Want a ride without brakes?
Then give perpetual-motion fixed-gear bikes a try.
By NICK JOHNSON
Published June 20, 2007
Fixed-gear bicycling, part of a growing trend in urban biking, has officially made its way to St. Petersburg.
This Friday marks the grand opening party for 66Fixed Bicycle Shop at the Emerald Bar, followed by a variety of fixed-gear bicycle events loosely planned for local riders. Last month Michael Davis quietly opened 66Fixed Bicycle Shop downtown, and he has been busy ever since. His shop specializes in fixed-gear and single-speed bicycles.
"It's a trend that's been growing steadily, " said Davis, who has had all sorts of people come to him for bikes and parts.
"The cool thing about this place is that you get a 16-year-old who's into fixed gear for some reason and then you get a retired road biker who still wants to ride."
Fixed-gear bikes have only one gear, which the chain attaches to directly. That means the rider cannot coast like on a regular bike. Instead they have to pedal the entire time the bike is in motion. They are also often ridden without any hand brakes. Instead the rider backpedals to stop moving.
Single-speed bikes are very similar but have a free wheel that allows the rider to stop pedaling and require a brake.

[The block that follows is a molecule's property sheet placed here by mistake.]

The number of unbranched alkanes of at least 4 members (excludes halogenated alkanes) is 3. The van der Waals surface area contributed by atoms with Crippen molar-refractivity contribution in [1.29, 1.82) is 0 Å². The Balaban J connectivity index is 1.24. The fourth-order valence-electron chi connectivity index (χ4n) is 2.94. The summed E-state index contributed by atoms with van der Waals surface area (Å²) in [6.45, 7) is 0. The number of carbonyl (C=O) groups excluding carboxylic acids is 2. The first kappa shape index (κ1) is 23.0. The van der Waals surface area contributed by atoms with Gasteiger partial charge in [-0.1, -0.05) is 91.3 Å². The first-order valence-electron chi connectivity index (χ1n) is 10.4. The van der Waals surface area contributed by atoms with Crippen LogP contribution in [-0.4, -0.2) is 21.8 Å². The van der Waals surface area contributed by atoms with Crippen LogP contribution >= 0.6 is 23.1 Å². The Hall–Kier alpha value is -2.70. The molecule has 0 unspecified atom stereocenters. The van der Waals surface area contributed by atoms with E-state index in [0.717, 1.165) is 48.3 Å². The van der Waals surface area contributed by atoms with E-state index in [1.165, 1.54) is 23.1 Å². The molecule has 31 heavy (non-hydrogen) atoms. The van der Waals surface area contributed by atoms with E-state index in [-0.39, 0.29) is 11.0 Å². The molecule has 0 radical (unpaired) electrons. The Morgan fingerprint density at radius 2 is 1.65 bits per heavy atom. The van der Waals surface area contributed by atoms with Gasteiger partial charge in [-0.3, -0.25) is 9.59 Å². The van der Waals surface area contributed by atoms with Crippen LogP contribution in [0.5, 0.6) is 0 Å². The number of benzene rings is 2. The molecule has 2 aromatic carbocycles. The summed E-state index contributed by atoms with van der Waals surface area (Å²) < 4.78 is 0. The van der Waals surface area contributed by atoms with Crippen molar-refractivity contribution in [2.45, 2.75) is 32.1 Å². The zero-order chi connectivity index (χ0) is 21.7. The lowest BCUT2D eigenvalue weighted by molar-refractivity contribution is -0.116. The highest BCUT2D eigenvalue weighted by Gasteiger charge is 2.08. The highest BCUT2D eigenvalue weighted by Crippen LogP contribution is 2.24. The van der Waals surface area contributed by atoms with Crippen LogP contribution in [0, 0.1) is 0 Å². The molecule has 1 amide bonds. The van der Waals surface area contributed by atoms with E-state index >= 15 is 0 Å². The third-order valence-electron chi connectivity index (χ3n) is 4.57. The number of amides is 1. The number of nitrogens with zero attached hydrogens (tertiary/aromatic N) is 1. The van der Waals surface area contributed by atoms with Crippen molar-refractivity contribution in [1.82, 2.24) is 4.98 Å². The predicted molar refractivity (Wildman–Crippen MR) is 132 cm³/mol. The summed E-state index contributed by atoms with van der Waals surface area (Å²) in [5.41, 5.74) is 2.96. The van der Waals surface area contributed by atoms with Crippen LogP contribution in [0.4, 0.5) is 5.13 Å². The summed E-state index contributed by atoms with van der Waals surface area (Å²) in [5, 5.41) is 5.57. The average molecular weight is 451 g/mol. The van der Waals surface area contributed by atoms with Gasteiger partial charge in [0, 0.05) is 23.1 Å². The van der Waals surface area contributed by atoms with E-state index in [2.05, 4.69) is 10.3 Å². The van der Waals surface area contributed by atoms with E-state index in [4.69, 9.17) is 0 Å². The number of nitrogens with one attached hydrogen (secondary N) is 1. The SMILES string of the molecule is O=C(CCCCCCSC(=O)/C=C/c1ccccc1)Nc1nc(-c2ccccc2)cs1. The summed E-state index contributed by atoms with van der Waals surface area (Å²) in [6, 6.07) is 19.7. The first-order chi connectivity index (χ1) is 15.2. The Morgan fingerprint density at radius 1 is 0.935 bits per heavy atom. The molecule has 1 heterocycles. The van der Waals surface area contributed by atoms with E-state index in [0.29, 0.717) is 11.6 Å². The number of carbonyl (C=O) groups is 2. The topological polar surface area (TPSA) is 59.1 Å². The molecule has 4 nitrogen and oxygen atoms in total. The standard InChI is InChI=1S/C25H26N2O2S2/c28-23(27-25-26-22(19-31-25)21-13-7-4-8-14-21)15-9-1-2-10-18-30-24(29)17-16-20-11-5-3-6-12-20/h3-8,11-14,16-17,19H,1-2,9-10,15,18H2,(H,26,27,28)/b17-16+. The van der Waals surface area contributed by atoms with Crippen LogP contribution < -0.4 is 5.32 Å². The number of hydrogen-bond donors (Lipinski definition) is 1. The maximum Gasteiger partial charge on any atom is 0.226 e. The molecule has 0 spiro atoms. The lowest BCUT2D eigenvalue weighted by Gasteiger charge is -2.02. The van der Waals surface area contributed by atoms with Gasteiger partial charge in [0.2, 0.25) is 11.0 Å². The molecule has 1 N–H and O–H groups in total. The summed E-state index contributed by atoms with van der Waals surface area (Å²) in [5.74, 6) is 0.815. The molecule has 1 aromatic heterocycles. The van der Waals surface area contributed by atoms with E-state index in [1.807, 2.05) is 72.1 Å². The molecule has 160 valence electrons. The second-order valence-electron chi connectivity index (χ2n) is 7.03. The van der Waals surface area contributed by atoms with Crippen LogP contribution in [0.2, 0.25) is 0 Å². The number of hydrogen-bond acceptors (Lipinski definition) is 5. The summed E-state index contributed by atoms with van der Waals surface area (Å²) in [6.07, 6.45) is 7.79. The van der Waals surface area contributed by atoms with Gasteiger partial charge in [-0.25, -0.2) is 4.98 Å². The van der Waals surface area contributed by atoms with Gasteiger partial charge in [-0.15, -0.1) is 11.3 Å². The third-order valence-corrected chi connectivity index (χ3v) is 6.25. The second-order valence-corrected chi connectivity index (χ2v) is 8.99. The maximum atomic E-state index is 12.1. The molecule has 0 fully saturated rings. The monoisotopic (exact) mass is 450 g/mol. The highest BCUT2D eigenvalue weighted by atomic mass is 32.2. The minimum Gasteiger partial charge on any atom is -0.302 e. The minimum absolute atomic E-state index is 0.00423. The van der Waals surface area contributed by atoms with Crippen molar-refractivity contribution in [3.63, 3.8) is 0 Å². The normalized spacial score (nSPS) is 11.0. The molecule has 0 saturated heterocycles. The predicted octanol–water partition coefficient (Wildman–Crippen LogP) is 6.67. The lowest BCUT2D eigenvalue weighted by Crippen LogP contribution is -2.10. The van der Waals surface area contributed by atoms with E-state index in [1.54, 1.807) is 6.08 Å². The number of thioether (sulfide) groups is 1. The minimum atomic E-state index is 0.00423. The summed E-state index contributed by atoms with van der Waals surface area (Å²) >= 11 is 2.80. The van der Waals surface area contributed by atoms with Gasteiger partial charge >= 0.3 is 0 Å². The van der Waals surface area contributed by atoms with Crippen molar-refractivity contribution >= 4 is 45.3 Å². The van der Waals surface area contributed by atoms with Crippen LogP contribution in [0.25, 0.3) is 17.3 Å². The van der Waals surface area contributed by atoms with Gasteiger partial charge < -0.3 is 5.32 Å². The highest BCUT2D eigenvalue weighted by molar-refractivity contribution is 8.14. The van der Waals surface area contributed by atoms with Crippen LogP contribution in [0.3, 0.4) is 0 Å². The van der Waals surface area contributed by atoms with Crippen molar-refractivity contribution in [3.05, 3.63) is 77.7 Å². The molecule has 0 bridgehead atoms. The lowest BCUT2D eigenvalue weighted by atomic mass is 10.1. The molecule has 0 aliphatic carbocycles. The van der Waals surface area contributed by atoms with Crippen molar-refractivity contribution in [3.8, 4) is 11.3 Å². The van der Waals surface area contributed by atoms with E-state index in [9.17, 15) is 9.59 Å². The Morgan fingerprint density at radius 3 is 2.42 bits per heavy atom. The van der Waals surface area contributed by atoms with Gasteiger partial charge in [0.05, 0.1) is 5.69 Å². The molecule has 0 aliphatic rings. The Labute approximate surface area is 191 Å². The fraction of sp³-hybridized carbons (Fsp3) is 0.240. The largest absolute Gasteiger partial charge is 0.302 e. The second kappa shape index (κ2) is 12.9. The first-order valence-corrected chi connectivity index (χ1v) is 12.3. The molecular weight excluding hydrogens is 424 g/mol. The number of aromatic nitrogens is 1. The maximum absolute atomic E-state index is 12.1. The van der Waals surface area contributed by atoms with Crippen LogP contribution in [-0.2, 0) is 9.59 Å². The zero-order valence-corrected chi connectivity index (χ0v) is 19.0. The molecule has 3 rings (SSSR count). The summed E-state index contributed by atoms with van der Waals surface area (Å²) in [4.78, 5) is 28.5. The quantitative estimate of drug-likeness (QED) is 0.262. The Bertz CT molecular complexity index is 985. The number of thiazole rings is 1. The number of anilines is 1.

"You really feel connected to the bike, which makes you feel connected with the road, " Davis said. "It's a whole different experience."
This stripped-down form of bicycling mixes old technology from track bikes that were made for racing on a velodrome, or indoor bicycle track, and urban culture from bike messengers from cities like New York and San Francisco.
Fixed-gear bikes began to attract more mainstream attention about six years ago when manufacturers started making cheaper track bikes, Davis said.
Since then, they have become somewhat of an addiction for a large online community for their sleek and easily customized looks.
"A lot of it's in the style and the look so you can really mix and match to get your own personal feel on the bike, " he said.
Mark Howerton, one of Davis' customers, has been riding fixed-gear bikes for almost 35 years. "They're just beautiful. The simplicity and the elegance of it all is just amazing, " Howerton said.
He got started by racing track bikes when he was 13 and recently decided to get back into it. He was surprised to see how popular it had become with younger guys. "Every 20-something wannabe wants to ride fixed, " he said, but warns that they aren't for beginners. "They're not easy to ride though."
Danny Noriega, 26, said the looks of a fixed-gear bike are what first piqued his interest. "I remember the first time I saw it. It looked really mainstream, just the way a bike should, " he said.
Davis' grand opening party at the Emerald Bar will include contests for fixed-gear riders in the lot behind the bar and give enthusiasts a chance to check out other bikes. A group ride to Pass-a-Grille beach is planned for Saturday and an Alleycat Race, which imitates a bike messenger route in a bicycling scavenger hunt, is planned for Sunday.
Learn about 66Fixed
For more information on 66Fixed or the grand opening, visit online at 66fixedgear.com.
[Last modified June 20, 2007, 02:09:44]
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